I’d nominally come to the hillside estate of Château de Poncié, in Fleurie, to taste the wines. Bouchard greeted me enthusiastically, then served a quick lunch with wine samples in the estate’s modest tasting room. But soon he was bounding for the door, uncontainable. As we toured the grounds together, the wines receded in memory as the place emerged, a place getting a verdant re-boot.
Poncié has been farmed since at least the 10th century, likely far longer. Back then it was known by its Latin name, Villa Ponciago, and in the year 949 CE, the landowner donated it to the Abbey of Cluny, hoping the gesture might save his soul. It was continuously productive through the 20th century, and the wines earned some acclaim. But by 2008, when Maisons et Domaines Henriot purchased the property, the land had become fatigued, the buildings run down.
They started with the soils; the buildings could wait.
This northern reach of Beaujolais has an underlayment of bony granite and schist. Poncié itself sits atop a mix of weathered monzonite granite and crumbly gravel, with a few spots of clay where the water lies slack in the hollows. In all, the 120-hectare estate has 60 hectares of forest and pasture and 46 of vines, all Gamay except for 2 hectares of Chardonnay on that rich clay.
To restore the tired vineyards, Bouchard and his team tore out nonproductive parcels, leaving them fallow for five years before replanting. He’s introducing organic viticulture, plus mixed polyculture, seeking to diversify the landscape.
“It’s important to have animals to have biodiversity,” Bouchard told me. Every animal plays a role. The sheep take the winter shift, foraging grasses and keeping the vine rows vital. The buffy-tan Limousin cows munch across the pastures, keeping the fields open and producing manure useful for compost. Hens and a rooster scratch in the “chicken parcel” near the old barns, eating bugs and aerating the top layer while their castings feed the microbes. Turkeys and geese eat pests that attack the beehives. There is also a peacock, which, if not useful, is at least fun to look at.
Eight people work at Poncié full time, and three families live on-site in a clutch of buildings that have been gently restored. Seasonally, about three dozen more arrive for harvest, a period from late September to early October when the compound becomes a hive of activity. Workers and apprentices who come from as far as Italy and Poland are housed in modest sleeping quarters, and enjoy big harvest lunches with produce grown in the estate’s organic gardens.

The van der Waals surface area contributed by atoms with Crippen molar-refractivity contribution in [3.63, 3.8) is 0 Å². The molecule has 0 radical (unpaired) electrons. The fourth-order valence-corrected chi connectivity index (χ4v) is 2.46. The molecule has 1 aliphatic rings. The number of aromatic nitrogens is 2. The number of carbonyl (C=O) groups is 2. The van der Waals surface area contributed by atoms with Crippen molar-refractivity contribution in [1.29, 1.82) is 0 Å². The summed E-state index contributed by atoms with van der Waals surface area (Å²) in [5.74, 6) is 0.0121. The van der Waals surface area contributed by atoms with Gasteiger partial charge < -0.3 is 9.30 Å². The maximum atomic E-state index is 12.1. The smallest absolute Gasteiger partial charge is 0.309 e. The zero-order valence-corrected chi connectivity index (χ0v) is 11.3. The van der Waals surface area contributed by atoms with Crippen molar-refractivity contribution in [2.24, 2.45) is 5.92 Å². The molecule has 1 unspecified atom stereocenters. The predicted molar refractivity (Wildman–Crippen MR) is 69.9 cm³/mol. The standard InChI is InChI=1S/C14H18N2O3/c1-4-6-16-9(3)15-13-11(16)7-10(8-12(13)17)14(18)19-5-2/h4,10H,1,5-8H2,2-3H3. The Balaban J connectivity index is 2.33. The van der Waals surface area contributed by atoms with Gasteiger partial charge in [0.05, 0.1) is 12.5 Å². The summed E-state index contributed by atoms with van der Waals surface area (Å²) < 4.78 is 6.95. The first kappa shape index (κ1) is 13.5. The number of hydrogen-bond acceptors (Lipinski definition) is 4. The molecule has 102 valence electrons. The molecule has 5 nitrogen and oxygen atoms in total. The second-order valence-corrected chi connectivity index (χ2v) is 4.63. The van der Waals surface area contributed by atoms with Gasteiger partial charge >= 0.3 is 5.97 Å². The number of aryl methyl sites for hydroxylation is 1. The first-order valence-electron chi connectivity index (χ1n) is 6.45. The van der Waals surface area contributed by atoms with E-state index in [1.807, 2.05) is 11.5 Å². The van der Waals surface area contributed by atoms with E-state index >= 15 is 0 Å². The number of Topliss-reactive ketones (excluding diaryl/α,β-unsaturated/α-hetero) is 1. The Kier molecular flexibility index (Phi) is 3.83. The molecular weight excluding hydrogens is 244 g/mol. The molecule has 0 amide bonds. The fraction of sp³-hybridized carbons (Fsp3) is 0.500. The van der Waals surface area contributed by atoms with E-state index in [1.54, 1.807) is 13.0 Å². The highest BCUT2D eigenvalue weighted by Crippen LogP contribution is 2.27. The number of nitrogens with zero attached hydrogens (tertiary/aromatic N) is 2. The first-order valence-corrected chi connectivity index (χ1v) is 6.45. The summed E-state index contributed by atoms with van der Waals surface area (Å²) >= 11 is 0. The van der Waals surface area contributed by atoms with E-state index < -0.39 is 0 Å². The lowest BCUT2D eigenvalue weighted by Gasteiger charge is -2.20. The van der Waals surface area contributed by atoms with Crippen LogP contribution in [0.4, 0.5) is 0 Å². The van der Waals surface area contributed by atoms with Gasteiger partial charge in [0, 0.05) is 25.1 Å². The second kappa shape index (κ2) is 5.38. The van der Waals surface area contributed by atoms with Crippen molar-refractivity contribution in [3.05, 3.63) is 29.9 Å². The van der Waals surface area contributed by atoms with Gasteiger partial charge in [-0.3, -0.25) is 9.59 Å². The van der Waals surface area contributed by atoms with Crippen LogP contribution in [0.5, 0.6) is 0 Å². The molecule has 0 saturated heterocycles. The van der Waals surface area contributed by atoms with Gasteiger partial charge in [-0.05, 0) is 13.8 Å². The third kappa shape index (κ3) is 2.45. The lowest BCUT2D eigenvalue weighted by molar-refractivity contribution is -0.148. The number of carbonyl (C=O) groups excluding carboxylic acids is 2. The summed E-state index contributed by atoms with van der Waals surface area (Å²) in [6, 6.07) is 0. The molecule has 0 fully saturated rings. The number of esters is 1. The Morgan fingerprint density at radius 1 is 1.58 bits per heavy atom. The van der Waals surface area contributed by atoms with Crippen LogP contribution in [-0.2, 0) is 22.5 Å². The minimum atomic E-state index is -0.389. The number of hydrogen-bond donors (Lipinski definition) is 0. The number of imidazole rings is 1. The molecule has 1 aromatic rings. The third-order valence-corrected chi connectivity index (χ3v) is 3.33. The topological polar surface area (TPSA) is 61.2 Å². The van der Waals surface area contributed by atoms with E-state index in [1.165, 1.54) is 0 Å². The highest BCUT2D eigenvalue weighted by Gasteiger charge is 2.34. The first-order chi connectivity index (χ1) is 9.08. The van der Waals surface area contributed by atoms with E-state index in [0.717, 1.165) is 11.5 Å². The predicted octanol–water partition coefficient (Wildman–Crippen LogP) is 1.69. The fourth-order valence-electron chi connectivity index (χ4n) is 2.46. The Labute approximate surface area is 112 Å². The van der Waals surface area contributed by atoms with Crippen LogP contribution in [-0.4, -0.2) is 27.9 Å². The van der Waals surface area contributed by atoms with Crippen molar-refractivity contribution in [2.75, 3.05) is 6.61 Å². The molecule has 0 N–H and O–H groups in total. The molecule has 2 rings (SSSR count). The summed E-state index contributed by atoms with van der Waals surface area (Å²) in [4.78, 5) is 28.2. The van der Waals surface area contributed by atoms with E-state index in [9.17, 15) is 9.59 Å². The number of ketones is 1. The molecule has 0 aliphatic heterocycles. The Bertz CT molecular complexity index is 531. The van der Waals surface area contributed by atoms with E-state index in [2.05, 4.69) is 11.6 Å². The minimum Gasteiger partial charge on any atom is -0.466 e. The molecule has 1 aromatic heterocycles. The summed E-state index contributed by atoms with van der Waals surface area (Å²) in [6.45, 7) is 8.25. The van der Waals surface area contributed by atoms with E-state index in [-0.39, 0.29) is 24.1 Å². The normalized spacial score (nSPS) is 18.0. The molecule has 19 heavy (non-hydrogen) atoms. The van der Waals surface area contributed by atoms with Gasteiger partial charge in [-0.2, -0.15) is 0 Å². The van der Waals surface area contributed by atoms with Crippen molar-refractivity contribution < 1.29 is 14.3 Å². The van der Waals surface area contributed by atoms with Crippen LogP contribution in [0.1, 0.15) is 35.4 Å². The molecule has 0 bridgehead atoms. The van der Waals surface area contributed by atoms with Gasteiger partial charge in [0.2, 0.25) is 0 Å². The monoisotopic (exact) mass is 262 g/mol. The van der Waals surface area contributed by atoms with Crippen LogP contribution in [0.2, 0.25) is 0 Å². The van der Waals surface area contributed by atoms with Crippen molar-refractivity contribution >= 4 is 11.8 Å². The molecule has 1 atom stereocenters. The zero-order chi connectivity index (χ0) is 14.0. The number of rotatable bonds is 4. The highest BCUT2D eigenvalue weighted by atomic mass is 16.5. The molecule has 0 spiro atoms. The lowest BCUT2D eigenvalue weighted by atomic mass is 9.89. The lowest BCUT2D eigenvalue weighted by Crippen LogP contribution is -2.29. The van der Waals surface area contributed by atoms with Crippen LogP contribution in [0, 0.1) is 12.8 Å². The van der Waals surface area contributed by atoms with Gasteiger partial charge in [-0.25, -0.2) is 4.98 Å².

To supplement the new organic commitment, the team has also begun integrating biodynamic applications into the mix, like decoctions of nettle (ortille) and fern (fougère) to address vine diseases. As we strode up the hill alongside the vineyards, Bouchard pointed to oak leaves dusted with powdery white oidium, an indicator of what the grapes also have to endure. “That’s why we have to spray,” Bouchard said, twirling a mildewed leaf in his broad fingers.
I asked him what had been hardest about introducing the new biodynamic practices. “The difficulty is for the team,” he said. “For the young generation, it’s not a problem. But we have one or two older people who are not as familiar” he said, echoing a sentiment I hear frequently when visiting transitioning estates.
Yields at Poncié are currently about 45 hectoliters per hectare, but some leaner plots skew as low as 25. Grapes are hand harvested and fermented dry with minimal to no carbonic maceration; sulfite is never used during fermentation, only after malolactic. The wine is transferred to cellars in Beaune for aging in a neutral oak barrels, an élevage protocol that’s uncommon in Fleurie. Single-parcel wines, including La Solomine (see below), are aged in 400-liter demi-muids, and the rest age in 225-liter barrels. Production is just over 8,000 cases annually.
I asked Bouchard about climate change, and whether he was worried that it would move harvests earlier. “I think,” he said, nodding in agreement with many vine growers I’d spoken to that week.
“We have to work differently today,” Bouchard said, underscoring his philosophy of holistic land management. “For example, there are some plants native here that have the same properties” as chemical treatments—like that nettle and fern. Still, adopting this approach isn’t easy. “It’s more difficult,” he said. “You need concentration.”
Truthfully, I wasn’t sure whether he meant concentration of the botanicals, or concentration of the mind. No matter.
2017 Château de Poncié Grande Lamure Beaujolais Village Blanc
Chardonnay from the estate’s tiny production. A sharp attack segues to creamy mid-palate lush with pineapple, lemon and mandarin orange. Not exported to the U.S.
2016 Château de Poncié Le Pré Roi Fleurie
A bottling that blends fifteen of the site’s best climats. Crystal garnet in color, the wine is light textured with a wash of juicy cherry fruit and a hint of spice. About $22.
2015 Château de Poncié Le Pré Roi Fleurie
Less fruit-centric than the 2016 Le Pré Roi, and its tannic texture gives the wine added gravitas. About $22.
2016 Château de Poncié La Salomine Fleurie
Salomine is a parcel selection from a slope of Le Py, a slow-maturing site. Concentrated and spicy, its brambly fruit is embellished with potpourri, its structure is smooth and polished. About $40.
2015 Château de Poncié La Salomine Fleurie
A darker wine than the 2016 and needs a little air, but time in a decanter rewards with notes of licorice spice and blackberries. About $40.
Many thanks to Wine Business, Terroirist, and Alder Yarrow/Vinography for recommending this article to their readers.
I’m grateful to Maisons et Domaines Henriot for sponsoring my research travel. All wines were samples for review.
Comments are closed.